Today I watched a video about the Fly-by-Wire (FBW) system (see below) and at 3:20 there is a left turn initiated in a Cessna 152. Then it is shown that with a left turn (only by ailerons), in aircraft with a mechanical flight control system, it will start a descend (and a slip).

I understand why the aircraft starts flying a slipping turn, but I don't understand why it start descending. Because gyroscopic effect would make the aircraft to pitch up in a left turn.

It is also said that each aircraft with mechanical flight control system, either little Cessna or Boeing 737, will have that tendency. Can somebody explain that descending tendency?

My guess is that the turn is initiated without power increase, so to stay with the same indicated airspeed the aircraft must be pitched down, but I'm not sure of that.

  • $\begingroup$ Why do you think that gyroscopic effects make the aircraft pitch up in a left turn? $\endgroup$
    – Liam Baron
    Jan 14, 2021 at 20:22
  • $\begingroup$ Wouldn’t it with clockwise rotating prop? Correct me if I’m wrong. Of course im not talking about jet. $\endgroup$
    – Konrad
    Jan 14, 2021 at 20:46
  • 1
    $\begingroup$ The rate of rotation is too slow to notice that sort of thing in that circumstance. The only time you notice precession from a propeller is things like taking off a taildragger and raising the tail off the ground abruptly early in the roll. You will get a swing to the left from that. A noticeable pitching action from precession would have to come from a hard rudder yawing input, not from rolling into a turn where the rotation about the yaw axis is very gentle. $\endgroup$
    – John K
    Jan 14, 2021 at 22:38
  • $\begingroup$ There is a problem with this question. That video is not from any real plane. It is from a computer simulation. I guarantee you that if you do the same maneuver (without using the rudder pedals) in a real Cessna 152, you will find that the displacement of the slip-skid ball is much more related to roll rate (and likewise to aileron displacement), and much less related to bank angle, than is shown in this video. $\endgroup$ Jan 15, 2021 at 2:15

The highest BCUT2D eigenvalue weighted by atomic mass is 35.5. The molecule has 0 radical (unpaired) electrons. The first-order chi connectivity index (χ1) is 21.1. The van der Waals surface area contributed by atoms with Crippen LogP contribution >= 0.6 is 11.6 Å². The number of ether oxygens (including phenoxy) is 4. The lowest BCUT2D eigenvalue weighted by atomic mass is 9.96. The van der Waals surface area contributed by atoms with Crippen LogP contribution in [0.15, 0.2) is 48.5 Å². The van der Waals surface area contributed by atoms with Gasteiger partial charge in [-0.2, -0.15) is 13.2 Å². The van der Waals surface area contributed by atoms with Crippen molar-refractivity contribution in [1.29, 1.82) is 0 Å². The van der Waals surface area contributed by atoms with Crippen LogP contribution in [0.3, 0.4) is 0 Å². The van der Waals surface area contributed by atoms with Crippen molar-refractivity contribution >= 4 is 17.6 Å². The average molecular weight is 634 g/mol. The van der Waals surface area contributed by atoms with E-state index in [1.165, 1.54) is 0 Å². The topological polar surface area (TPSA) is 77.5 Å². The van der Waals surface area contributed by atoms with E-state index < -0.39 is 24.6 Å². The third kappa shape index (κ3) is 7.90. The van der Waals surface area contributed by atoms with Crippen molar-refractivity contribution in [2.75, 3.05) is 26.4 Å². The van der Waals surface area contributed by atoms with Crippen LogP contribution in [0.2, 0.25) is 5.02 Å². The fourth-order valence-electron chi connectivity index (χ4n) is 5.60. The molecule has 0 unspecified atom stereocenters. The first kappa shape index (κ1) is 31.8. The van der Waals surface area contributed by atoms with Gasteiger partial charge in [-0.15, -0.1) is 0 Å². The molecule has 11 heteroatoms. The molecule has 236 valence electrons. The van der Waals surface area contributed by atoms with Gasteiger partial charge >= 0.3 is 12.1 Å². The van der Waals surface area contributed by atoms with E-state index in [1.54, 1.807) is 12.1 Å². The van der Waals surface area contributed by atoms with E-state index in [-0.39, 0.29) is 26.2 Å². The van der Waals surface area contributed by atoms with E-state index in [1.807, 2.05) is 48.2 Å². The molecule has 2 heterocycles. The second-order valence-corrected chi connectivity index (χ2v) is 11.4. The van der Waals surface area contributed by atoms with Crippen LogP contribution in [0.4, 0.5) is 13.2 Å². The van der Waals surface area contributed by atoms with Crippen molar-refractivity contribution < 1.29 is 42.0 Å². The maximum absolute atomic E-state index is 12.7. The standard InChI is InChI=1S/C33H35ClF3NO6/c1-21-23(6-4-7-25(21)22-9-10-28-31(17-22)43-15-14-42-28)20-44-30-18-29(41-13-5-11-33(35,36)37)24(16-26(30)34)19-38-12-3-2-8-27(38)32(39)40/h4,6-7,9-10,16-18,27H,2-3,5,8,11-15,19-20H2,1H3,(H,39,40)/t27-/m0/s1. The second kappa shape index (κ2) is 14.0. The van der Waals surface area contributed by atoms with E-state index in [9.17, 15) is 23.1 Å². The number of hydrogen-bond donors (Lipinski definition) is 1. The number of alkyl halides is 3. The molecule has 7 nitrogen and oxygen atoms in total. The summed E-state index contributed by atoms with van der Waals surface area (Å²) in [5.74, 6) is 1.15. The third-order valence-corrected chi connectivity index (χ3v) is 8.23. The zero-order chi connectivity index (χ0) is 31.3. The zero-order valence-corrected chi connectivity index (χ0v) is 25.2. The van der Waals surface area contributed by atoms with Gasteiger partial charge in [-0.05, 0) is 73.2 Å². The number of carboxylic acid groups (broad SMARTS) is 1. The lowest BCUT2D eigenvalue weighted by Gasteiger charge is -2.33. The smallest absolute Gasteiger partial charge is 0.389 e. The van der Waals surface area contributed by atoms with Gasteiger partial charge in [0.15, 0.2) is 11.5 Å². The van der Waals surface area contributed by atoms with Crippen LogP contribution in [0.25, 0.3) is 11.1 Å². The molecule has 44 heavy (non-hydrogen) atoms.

• $\begingroup$ In particular in the interval from 3:42 to 3:46 the aircraft is actually rolling at a substantial roll rate toward the high wingtip, yet the ball remains displaced toward the low wingtip. This would not happen in a real Cessna 152. $\endgroup$ Jan 15, 2021 at 2:19

2 Answers 2


This is because when you roll left (or right), the lift changes from pushing up to pushing up + left (or + right). This is what makes you turn. Since some of that lift is being used to the left (or right), not as much is pushing up, causing the plane to lose a bit of altitude. On FlyByWire aircraft, since they are computer-controlled, the computer automatically compensates for this by adjusting elevators to pitch up slightly.


Imagine a line extending up from the center of the wing perpendicular to the chord line of the wing. This is the lift vector. It points more-or-less straight up in level flight. In this scenario, 100% of the aircraft's lift is pointing up. If we roll into a turn, now some of that lift is pointing sideways- that pulls the aircraft sideways, which pulls it through the turn. That horizontal component of lift is subtracted from the vertical component, and that means that weight now exceeds lift. This causes a descent. For the same reason, when you roll out of a turn without elevator input, you'll balloon upward. To fly a level turn, we need to increase lift. To do this, we can (assuming the wing is not near the critical AOA) increase the angle of attack by putting back pressure on the elevator. By doing this, we increase lift and stop the descent. https://www.boldmethod.com/learn-to-fly/aerodynamics/the-aerodynamics-of-a-turn-in-an-airplane/

  • $\begingroup$ Re "If we roll into a turn, now some of that lift is pointing sideways- that pulls the aircraft sideways, which causes the slip." -- a steady sideways force simply represents the centripetal force that makes the aircraft follow a circular path. There's no reason for that to automatically make the aircraft slip sideways through the air (except for the effect of yaw rotational inertia causing some slight delay in getting the required yaw rotation rate established as the turn is first starting.) $\endgroup$ Jun 1, 2021 at 12:53
  • $\begingroup$ So you have to look to other aerodynamic effects to explain any sideslipping tendency during a sustained turn. (I.e., once the bank angle has been established and maintained for more than just a few seconds, yaw rotational inertial shouldn't be a factor any more, so the explanation that the sideways "push" from the banked wing should automatically tend to cause a sideslip doesn't really hold up.) $\endgroup$ Jun 1, 2021 at 12:55
  • $\begingroup$ Revised it to be a bit more accurate. $\endgroup$
    – MD88Fan
    Jun 1, 2021 at 13:43
  • $\begingroup$ Much better explanation than mine :) $\endgroup$
    – tizmataz77
    Jun 1, 2021 at 15:19

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